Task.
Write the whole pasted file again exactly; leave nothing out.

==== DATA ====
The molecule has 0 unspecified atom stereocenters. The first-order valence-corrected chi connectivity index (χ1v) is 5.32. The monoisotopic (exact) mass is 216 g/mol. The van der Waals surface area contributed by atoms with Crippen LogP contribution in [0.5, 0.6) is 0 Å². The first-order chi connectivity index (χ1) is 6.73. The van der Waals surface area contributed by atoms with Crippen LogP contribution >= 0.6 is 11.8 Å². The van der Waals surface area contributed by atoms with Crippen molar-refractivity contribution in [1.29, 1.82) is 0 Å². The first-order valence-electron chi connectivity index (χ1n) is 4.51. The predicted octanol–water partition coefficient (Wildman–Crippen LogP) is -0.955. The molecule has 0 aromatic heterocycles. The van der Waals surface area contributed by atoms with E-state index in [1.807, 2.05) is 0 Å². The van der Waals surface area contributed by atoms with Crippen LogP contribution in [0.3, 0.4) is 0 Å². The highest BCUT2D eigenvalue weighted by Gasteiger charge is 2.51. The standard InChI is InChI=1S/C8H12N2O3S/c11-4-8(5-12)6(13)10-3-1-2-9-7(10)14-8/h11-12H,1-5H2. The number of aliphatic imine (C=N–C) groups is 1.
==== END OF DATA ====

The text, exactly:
The molecule has 0 unspecified atom stereocenters. The first-order valence-corrected chi connectivity index (χ1v) is 5.32. The monoisotopic (exact) mass is 216 g/mol. The van der Waals surface area contributed by atoms with Crippen LogP contribution in [0.5, 0.6) is 0 Å². The first-order chi connectivity index (χ1) is 6.73. The van der Waals surface area contributed by atoms with Crippen LogP contribution >= 0.6 is 11.8 Å². The van der Waals surface area contributed by atoms with Crippen molar-refractivity contribution in [1.29, 1.82) is 0 Å². The first-order valence-electron chi connectivity index (χ1n) is 4.51. The predicted octanol–water partition coefficient (Wildman–Crippen LogP) is -0.955. The molecule has 0 aromatic heterocycles. The van der Waals surface area contributed by atoms with E-state index in [1.807, 2.05) is 0 Å². The van der Waals surface area contributed by atoms with Crippen LogP contribution in [0.3, 0.4) is 0 Å². The highest BCUT2D eigenvalue weighted by Gasteiger charge is 2.51. The standard InChI is InChI=1S/C8H12N2O3S/c11-4-8(5-12)6(13)10-3-1-2-9-7(10)14-8/h11-12H,1-5H2. The number of aliphatic imine (C=N–C) groups is 1.